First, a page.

Peter Jacob Klassen: a General Conference Mennonite Church (GCM) minister and an outstanding Mennonite poet and literary artist; born at Spat, Crimea, South Russia on 7 June 1889 to Jakob Peter Klassen (1857-1902) and Neta (Goertzen) Klassen. Peter married Liese Loewen (22 September 1892, South Russia - 17 January 1992, Vancouver, British Columbia, Canada), daughter of Isaac and Agatha (Enns) Loewen, on 3 January 1910. Peter and Liese had 11 children: Peter, Arthur (died young), Lillian, Arthur, Oscar, Frieda, Elsie, Eleanor, Rudy, William, and Heide. Peter died on 19 July 1953 in Yarrow, British Columbia, where he was buried.
Peter attended secondary school Spat, Crimea, where he later taught. In 1910, he married Liese Loewen and entered business. During 1916-24 he was again a teacher, but he also made numerous trips to Moscow to represent the Mennonite constituency. He was active as a youth leader and choir director. On 3 July 1923, he was elected minister of the Ebenfeld Mennonite Church and was ordained by P. Wiens. After teaching a year at Arkadak he immigrated to Canada in 1925 and lived for a while in Rosthern and Saskatoon, Saskatchewan. In 1928 he purchased a farm at Superb, Saskatchewan, and stayed there until 1948, when he moved to Yarrow, British Columbia, where he spent the last years of his life.
Peter J. Klassen, although struggling with sickness and want nearly all of his life, was an outstanding writer. J. H. Janzen said of him, "He is the one who is most widely known in German literature and is the only [Mennonite] poet who has received high honors and an income for his literary work." In 1951 the Canadian Mennonite Conference published 5,000 copies of his Verlorene Söhne because of its significance in promoting the Mennonite peace principles. Many of his stories appeared in installments in Der Bote. He was also a constant contributor to Der Kinderbote for the column "Onkel Peters Ecke." Klassen used the pen name "Peter Quidam."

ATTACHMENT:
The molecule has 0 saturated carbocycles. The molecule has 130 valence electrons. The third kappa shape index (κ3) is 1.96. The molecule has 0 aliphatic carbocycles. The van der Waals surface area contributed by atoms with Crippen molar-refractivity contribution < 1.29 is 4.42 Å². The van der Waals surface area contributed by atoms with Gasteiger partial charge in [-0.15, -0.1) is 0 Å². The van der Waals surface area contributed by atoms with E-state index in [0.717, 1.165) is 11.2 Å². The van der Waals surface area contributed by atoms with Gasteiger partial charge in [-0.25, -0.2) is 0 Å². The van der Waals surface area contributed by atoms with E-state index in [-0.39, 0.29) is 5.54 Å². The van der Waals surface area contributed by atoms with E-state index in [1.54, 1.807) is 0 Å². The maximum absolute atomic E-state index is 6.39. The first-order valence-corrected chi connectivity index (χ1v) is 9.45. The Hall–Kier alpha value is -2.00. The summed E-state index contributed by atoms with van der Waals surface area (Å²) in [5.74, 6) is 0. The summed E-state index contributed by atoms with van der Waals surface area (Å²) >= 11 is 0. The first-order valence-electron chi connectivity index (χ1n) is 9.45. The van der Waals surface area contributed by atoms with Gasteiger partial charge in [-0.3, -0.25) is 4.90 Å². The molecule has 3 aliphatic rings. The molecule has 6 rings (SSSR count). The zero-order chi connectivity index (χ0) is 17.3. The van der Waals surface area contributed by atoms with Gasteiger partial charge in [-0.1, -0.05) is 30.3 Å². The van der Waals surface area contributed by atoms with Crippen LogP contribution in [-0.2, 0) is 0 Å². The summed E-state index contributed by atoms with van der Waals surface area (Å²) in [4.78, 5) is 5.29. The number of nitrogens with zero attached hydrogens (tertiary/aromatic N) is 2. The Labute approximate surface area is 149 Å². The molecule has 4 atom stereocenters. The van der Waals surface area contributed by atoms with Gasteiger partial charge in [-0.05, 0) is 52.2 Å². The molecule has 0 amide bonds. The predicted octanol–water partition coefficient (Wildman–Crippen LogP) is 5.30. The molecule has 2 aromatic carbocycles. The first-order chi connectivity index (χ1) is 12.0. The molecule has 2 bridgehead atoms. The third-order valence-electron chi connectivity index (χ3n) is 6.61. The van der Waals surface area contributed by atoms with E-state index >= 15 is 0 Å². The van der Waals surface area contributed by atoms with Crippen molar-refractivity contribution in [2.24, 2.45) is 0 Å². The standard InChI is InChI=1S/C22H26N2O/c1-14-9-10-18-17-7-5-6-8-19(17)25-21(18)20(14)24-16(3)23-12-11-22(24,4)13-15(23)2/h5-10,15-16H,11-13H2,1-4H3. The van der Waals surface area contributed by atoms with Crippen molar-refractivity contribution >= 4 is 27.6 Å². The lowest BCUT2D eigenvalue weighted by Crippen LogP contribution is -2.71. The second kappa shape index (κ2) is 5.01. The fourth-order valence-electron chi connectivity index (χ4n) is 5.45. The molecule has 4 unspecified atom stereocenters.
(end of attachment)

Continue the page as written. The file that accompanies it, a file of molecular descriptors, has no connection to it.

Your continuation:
Als die Heimat zur Fremde geworden,wurde die Fremde zur Heimat: Eine Erzahlung von dem seltsamen Geschichten Starkmutiger deutscher Menschen, die das Schicksal meistern. Winnipeg, MB: National Publishers, [1933?]. 170 pp. Originally published in Der Nordwesten.
Grossmutters Schatz und andere Geschichten, Gedichte und Fabeln; Illustrationen von Arnold Dyck. Superb, SK: Selbstverlag des Verfassers, 1939. 132 pp.
Heimat einmal: eine Erzählung aus Russlands jüngster Vergangenheit. Yarrow, BC: Columbia Press, [1940?]. 2 vv.
Der Peet. Geschichten vom Peet und seinen Kameraden. Superb, SK: P. J. Klassen, 1943-49. 4 vv.
Die Heimfahrt. Superb, SK: P. J. Klassen, 1943. 88 pp.
Fünfunddreissig Fabeln. Superb, SK: P. J. Klassen, 1944. 74 pp. The book includes fables written by Ivan Andreevich Krylov (1768-1844) translated by Klassen.
Die Geschichte des Ohm Klaas: "wenn die Stunden sich gefunden, bricht die Hilf' mit Macht herein". [Yarrow, B.C.?]: Selbstverlag des Verfassers, [ca. 1947]. 130 pp. Also published in Regina in 1947 and reprinted in 1986 by the Mennonitische Post, Steinbach, MB.
Verlorene Söhne: Ein Beitrag in der frage der Wehrlosigkeit. Winnipeg, MB: Christian Press, . 110 pp. This book was dramatized by Esther Neufeld ca. 1990.
Der Bote (19 August 1953): 6.
GRANDMA = GRANDMA (The Genealogical Registry and Database of Mennonite Ancestry) Database, 7.05 ed. Fresno, CA: " California Mennonite Historical Society, 2013: #476670.
Janzen, J. H. "The Literature of Russo-Canadian Mennonites." Mennonite Life 2 (January 1946): 24.
Rempel, J. G. Fünfzig Jahre Konferenzbestrebungen, 1902-1952, 2 vols. Steinbach: Derksen Printers, 1952: v. 2, 344 f.
Cite This Article
Krahn, Cornelius. "Klassen, Peter J. (1889-1953)." Global Anabaptist Mennonite Encyclopedia Online. 1957. Web. 9 Oct 2015. http://gameo.org/index.php?title=Klassen,_Peter_J._(1889-1953)&oldid=123271.
Krahn, Cornelius. (1957). Klassen, Peter J. (1889-1953). Global Anabaptist Mennonite Encyclopedia Online. Retrieved 9 October 2015, from http://gameo.org/index.php?title=Klassen,_Peter_J._(1889-1953)&oldid=123271.
Herald Press website.
©1996-2015 by the Global Anabaptist Mennonite Encyclopedia Online. All rights reserved.